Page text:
Metastatic Colorectal Cancer
What are the possible risk factors of colon and rectal cancer?
Lifestyle related factors have been strongly linked to developing colorectal cancer. But there also exists risk factors which one cannot control.
Among the known risk factors of colorectal cancer (CRC), there are those that one can have a control over (lifestyle-related) as well as those that one cannot.
The risk factors that one can control include:
I. Smoking/Drinking habits
Cigarette-smoking is an established risk factor. Ever-smokers were found to be 18% more likely to develop CRC than never smokers. Excessive alcohol consumption is another known risk. In a study, the risk of polyps increased three times for drinkers who do not smoke and 12 times for both drinkers and smokers compared with the risk of abstainers.
Risk of incidence of CRC has been found to be higher among those who consume a diet high in red meat and animal fat, low-fibre diets; and have a low overall intake of fruits and vegetables. On the other hand, more frequent consumption of tomatoes and fruits reduces risk substantially. Also, vegetable fibre appears to be more protective than either fruit or grain fibre.
III. Weight & physical activity
Studies show that obesity imposes a greater risk of CRC for men of all ages and for premenopausal women. Regular exercise reduces the risk. 12-14% of colon cancer cases have been estimated to be linked to lack of frequent vigorous physical activity.
The risk factors that one cannot have control over include:
I. Age & gender
CRC risk increases with age. Colorectal cancer can occur in young adults and teenagers, but risk is higher in those above 50. Also, men are at a higher risk.
II. Family history or personal history of IBD
The risk of developing CRC is higher with disease history among first degree relatives (parents, siblings). People with Inflammatory Bowel Disease (in which the colon is inflamed over a long period of time) have an increased risk of developing CRC.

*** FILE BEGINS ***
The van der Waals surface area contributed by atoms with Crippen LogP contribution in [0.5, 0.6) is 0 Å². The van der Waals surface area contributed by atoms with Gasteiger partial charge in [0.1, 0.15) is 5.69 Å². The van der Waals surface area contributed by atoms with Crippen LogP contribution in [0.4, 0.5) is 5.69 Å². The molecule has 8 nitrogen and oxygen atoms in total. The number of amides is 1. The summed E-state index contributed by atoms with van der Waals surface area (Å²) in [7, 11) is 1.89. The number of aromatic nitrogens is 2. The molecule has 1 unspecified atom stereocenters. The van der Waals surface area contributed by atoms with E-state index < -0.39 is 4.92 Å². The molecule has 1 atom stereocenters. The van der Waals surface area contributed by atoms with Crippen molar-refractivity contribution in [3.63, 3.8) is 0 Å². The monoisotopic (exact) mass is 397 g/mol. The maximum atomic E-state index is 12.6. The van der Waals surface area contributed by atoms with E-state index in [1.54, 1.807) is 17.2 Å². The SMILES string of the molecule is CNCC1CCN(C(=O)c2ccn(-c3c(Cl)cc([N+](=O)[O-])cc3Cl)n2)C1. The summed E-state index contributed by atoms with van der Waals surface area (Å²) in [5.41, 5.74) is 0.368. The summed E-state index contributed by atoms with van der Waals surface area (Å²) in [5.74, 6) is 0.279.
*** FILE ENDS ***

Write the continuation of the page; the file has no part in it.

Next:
III. Race & ethnicity
There exists a link between race and CRC incidence. For e.g Jews of Eastern European descent (Ashkenazi Jews) have one of the highest colorectal cancer risks among any ethnic group in the world.
IV. Being obese and overweight
There is a higher risk of incidence of CRC in persons who are obese or overweight.
V. Rare inherited conditions
Members of families with some rare inherited conditions are at a higher risk. These conditions include familial adenomatous polyposis, Gardner syndrome, Lynch syndrome, juvenile polyposis syndrome etc. A genetic testing can help analyse if one has inherited a high risk gene for CRC incidence.
What are the symptoms like?
Many of the symptoms are vague in the early stages of the disease. This is why it is important to screen regularly as recommended by your doctor. However, having one or more of the following symptoms need not mean that you necessarily have the disease. Talk to your doctor to rule out the possibilities.
- A change in bowel habits, such as diarrhoea or constipation or change in consistency of stool, that lasts for a longer period of time
- A feeling that bowel does not empty completely
- Blood in stool or rectal bleeding
- Continual pain in the abdomen with gas or cramps
- Unexplained weight loss
- Weakness or fatigue
AJCC: American Joint Committee on Cancer CEA: Carcinoembryonic antigen CRC: Colorectal cancer CT scan: Computed Tomography scan DNA: Deoxyribonucleic acid FOLFIRI: folinic acid, fluorouracil and irinotecan FOLFOX: Folinic acid, fluorouracil and oxaliplatin IBD: Inflammatory bowel disease NCCN: National Comprehensive Cancer Network MRI scan: Magnetic resonance imaging scan PET scan: Positron emission tomography scan TNM: Tumor, Node, Metastasis US scan: Ultrasound scan
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